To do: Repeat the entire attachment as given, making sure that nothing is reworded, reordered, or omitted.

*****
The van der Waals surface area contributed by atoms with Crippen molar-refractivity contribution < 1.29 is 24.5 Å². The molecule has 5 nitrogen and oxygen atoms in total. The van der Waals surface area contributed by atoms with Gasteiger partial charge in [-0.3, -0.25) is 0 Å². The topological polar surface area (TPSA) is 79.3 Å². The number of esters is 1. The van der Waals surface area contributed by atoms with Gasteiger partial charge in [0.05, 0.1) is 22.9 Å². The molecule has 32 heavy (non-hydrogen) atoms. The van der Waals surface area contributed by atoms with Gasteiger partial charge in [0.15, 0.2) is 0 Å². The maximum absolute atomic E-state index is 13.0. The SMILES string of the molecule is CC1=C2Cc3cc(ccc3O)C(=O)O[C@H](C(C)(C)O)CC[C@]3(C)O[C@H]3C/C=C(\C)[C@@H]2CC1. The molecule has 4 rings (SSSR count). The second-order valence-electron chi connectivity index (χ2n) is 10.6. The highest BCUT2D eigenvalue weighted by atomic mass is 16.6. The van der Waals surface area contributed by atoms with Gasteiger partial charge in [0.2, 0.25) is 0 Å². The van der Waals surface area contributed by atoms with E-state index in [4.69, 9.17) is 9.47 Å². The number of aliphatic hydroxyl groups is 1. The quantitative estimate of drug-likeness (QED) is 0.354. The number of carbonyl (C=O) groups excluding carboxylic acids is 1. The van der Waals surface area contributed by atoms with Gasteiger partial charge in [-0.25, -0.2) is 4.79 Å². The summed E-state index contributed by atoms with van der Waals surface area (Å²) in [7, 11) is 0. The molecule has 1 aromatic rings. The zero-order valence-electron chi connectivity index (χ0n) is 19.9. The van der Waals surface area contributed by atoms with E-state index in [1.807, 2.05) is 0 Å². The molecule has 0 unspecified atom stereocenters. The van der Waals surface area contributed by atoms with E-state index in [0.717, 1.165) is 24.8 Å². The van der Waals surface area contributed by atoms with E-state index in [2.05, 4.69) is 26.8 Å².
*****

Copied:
The van der Waals surface area contributed by atoms with Crippen molar-refractivity contribution < 1.29 is 24.5 Å². The molecule has 5 nitrogen and oxygen atoms in total. The van der Waals surface area contributed by atoms with Gasteiger partial charge in [-0.3, -0.25) is 0 Å². The topological polar surface area (TPSA) is 79.3 Å². The number of esters is 1. The van der Waals surface area contributed by atoms with Gasteiger partial charge in [0.05, 0.1) is 22.9 Å². The molecule has 32 heavy (non-hydrogen) atoms. The van der Waals surface area contributed by atoms with Gasteiger partial charge in [0.15, 0.2) is 0 Å². The maximum absolute atomic E-state index is 13.0. The SMILES string of the molecule is CC1=C2Cc3cc(ccc3O)C(=O)O[C@H](C(C)(C)O)CC[C@]3(C)O[C@H]3C/C=C(\C)[C@@H]2CC1. The molecule has 4 rings (SSSR count). The second-order valence-electron chi connectivity index (χ2n) is 10.6. The highest BCUT2D eigenvalue weighted by atomic mass is 16.6. The van der Waals surface area contributed by atoms with Gasteiger partial charge in [0.2, 0.25) is 0 Å². The van der Waals surface area contributed by atoms with E-state index in [4.69, 9.17) is 9.47 Å². The number of aliphatic hydroxyl groups is 1. The quantitative estimate of drug-likeness (QED) is 0.354. The number of carbonyl (C=O) groups excluding carboxylic acids is 1. The van der Waals surface area contributed by atoms with Gasteiger partial charge in [-0.25, -0.2) is 4.79 Å². The summed E-state index contributed by atoms with van der Waals surface area (Å²) in [7, 11) is 0. The molecule has 1 aromatic rings. The zero-order valence-electron chi connectivity index (χ0n) is 19.9. The van der Waals surface area contributed by atoms with E-state index in [1.807, 2.05) is 0 Å². The molecule has 0 unspecified atom stereocenters. The van der Waals surface area contributed by atoms with E-state index in [0.717, 1.165) is 24.8 Å². The van der Waals surface area contributed by atoms with E-state index in [2.05, 4.69) is 26.8 Å².